How do we communicate what we’re going through right now? How do we select from the infinity of choices and realities that we face where to focus, and where to begin any narration?
We are certainly in an age of superlatives and metaphors. Ordinary language or speaking as we did maybe just 10 years ago, feels inadequate. The news often leaves us mute, if not angered, fearful, crying, or laughing at the craziness. It can feel like language itself is on the edge of failing us. Or maybe we are failing it; maybe we humans, or many of us, are failing in how we use one of our greatest inventions, namely complex, structured, and symbolic language.
We think of the primary job of words as helping us communicate and thus survive, but to do that it must aid us in perceiving reality more clearly and in better communing, coming together with others. The words we use, and the metaphors we create, shape how we perceive, understand, and act. Metaphors, as George Lakoff and Mark Johnson explain in their book Metaphors We Live By, are not just beautiful or extravagant ways of talking, but the way we define and frame reality. Truth. And relate with others. If we think of a moment talking with another person as a battle instead of an exchange of views, we are more likely to become physically embattled.
Or maybe words are working too well. Words could always be manipulated to deceive, distract, and hypnotize as well as utilized to analyze and focus. So maybe today our words are succeeding more in hiding than revealing. Maybe our words are failing to bring us together because too many of us are not examining our words to discern if they are bringing us closer or further away from the reality we are talking about.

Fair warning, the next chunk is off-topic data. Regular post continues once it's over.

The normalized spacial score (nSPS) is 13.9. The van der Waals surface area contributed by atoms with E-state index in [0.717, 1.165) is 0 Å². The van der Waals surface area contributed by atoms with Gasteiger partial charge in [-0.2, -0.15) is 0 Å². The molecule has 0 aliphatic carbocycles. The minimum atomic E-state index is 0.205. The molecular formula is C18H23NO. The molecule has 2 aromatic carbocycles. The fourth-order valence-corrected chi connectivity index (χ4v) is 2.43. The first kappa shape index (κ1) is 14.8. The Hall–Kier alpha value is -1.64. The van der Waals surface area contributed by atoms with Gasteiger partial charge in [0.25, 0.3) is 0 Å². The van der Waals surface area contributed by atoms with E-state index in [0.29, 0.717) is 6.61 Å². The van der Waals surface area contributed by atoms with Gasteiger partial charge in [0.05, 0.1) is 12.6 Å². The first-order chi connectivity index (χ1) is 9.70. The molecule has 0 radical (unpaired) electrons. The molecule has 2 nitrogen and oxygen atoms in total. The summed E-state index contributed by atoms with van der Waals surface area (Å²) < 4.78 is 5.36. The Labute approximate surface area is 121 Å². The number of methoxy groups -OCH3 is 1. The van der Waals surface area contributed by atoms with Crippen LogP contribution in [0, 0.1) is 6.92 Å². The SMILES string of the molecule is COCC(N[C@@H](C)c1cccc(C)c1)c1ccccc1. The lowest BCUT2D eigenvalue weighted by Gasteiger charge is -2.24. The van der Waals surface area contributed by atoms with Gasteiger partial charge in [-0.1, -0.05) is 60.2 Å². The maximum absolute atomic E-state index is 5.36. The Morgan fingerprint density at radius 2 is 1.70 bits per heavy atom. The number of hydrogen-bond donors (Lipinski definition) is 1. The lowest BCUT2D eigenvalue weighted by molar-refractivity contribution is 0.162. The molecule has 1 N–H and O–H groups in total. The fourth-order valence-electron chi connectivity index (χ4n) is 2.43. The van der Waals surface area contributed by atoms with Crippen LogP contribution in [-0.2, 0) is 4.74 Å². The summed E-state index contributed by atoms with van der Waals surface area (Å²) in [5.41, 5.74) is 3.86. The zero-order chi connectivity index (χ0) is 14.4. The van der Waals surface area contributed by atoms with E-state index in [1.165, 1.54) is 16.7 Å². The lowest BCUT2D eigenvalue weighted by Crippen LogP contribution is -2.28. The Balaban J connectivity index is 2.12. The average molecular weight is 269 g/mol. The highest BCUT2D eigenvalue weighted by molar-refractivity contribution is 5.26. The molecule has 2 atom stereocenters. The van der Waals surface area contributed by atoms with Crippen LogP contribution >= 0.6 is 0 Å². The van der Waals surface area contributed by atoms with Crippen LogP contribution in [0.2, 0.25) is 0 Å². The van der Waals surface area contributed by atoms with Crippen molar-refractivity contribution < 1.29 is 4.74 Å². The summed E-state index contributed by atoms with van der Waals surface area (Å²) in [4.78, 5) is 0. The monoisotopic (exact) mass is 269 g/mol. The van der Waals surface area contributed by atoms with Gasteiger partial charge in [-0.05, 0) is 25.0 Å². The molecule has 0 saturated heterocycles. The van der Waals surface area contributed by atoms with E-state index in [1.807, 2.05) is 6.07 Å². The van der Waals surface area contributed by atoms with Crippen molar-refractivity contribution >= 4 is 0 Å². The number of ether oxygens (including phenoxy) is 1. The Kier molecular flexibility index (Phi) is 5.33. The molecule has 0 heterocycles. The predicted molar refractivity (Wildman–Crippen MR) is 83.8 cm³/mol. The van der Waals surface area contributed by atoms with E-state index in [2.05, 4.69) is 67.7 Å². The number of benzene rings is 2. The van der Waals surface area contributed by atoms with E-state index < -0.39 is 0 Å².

And I realize I’m being contradictory, using language to point out how our language use is possibly failing us.
Today, too many political leaders are spreading disinformation, flagrantly distorting words, butchering language, and by doing so bringing us to the edge of butchering each other. The GOP have built a wall of lies dividing this nation of millions of real people into saviors vs devils, two sides in a war, 2 ends of a rope.
They are striving to win, to seize power at any cost, even if it means treating fellow political leaders, who used to be colleagues or at worst opponents, as enemies. The GOP lie about the 2020 election even though this undermines faith in, and the workings of, the government they swore to protect and serve. For example, they called a violent attack on Congress to stop a democratic election “legitimate political discourse.”
DJT labeled the FBI as an agency with a long, unrelenting history of corruption. Yet, while in office, he tried to force the FBI to serve his personal interests over the nation’s, and fired the FBI director partly to stop an investigation into himself and his own long legacy of corruption. DJT and his GOP sycophants attacked the FBI’s legal seizing of documents he had illegally taken from the White House and secure quarters by saying if they can go after an ex-President, they could go after anyone⎼ when that is precisely the point of a law, that it applies or should apply neutrally to everyone. Their blatant, malignant distortions sometimes evoke an anger so deep we can shout but not speak.
So which metaphors fit best?…
*To read the whole post, please go to The Good Men Project.